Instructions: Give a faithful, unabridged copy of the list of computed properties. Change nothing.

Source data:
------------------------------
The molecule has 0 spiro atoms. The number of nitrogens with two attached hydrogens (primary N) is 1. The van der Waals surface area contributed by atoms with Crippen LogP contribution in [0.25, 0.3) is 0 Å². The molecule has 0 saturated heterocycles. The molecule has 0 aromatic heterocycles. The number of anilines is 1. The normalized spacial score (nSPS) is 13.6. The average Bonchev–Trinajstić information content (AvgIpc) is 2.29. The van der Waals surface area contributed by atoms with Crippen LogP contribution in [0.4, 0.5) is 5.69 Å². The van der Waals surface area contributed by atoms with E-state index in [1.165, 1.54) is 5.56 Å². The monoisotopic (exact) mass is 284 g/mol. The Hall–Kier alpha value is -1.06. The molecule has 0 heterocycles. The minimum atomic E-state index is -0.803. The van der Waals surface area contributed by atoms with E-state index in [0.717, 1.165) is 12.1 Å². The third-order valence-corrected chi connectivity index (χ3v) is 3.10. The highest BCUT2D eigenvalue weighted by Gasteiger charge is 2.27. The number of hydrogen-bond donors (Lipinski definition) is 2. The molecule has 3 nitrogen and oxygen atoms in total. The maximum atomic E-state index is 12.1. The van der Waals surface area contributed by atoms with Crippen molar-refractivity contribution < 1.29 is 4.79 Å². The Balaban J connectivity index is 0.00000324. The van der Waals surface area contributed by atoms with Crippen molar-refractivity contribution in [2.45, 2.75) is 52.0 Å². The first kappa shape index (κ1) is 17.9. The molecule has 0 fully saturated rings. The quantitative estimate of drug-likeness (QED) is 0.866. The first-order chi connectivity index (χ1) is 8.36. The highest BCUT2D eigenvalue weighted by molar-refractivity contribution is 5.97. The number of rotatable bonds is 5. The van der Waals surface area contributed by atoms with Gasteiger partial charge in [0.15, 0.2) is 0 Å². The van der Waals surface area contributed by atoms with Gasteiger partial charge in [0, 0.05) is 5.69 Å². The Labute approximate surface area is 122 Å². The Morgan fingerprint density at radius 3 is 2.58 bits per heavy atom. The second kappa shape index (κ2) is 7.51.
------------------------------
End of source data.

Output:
The molecule has 0 spiro atoms. The number of nitrogens with two attached hydrogens (primary N) is 1. The van der Waals surface area contributed by atoms with Crippen LogP contribution in [0.25, 0.3) is 0 Å². The molecule has 0 saturated heterocycles. The molecule has 0 aromatic heterocycles. The number of anilines is 1. The normalized spacial score (nSPS) is 13.6. The average Bonchev–Trinajstić information content (AvgIpc) is 2.29. The van der Waals surface area contributed by atoms with Crippen LogP contribution in [0.4, 0.5) is 5.69 Å². The van der Waals surface area contributed by atoms with E-state index in [1.165, 1.54) is 5.56 Å². The monoisotopic (exact) mass is 284 g/mol. The Hall–Kier alpha value is -1.06. The molecule has 0 heterocycles. The minimum atomic E-state index is -0.803. The van der Waals surface area contributed by atoms with E-state index in [0.717, 1.165) is 12.1 Å². The third-order valence-corrected chi connectivity index (χ3v) is 3.10. The highest BCUT2D eigenvalue weighted by Gasteiger charge is 2.27. The number of hydrogen-bond donors (Lipinski definition) is 2. The molecule has 3 nitrogen and oxygen atoms in total. The maximum atomic E-state index is 12.1. The van der Waals surface area contributed by atoms with Crippen molar-refractivity contribution < 1.29 is 4.79 Å². The Balaban J connectivity index is 0.00000324. The van der Waals surface area contributed by atoms with Crippen molar-refractivity contribution in [2.45, 2.75) is 52.0 Å². The first kappa shape index (κ1) is 17.9. The molecule has 0 fully saturated rings. The quantitative estimate of drug-likeness (QED) is 0.866. The first-order chi connectivity index (χ1) is 8.36. The highest BCUT2D eigenvalue weighted by molar-refractivity contribution is 5.97. The number of rotatable bonds is 5. The van der Waals surface area contributed by atoms with Gasteiger partial charge in [0.15, 0.2) is 0 Å². The van der Waals surface area contributed by atoms with Gasteiger partial charge in [0, 0.05) is 5.69 Å². The Labute approximate surface area is 122 Å². The Morgan fingerprint density at radius 3 is 2.58 bits per heavy atom. The second kappa shape index (κ2) is 7.51.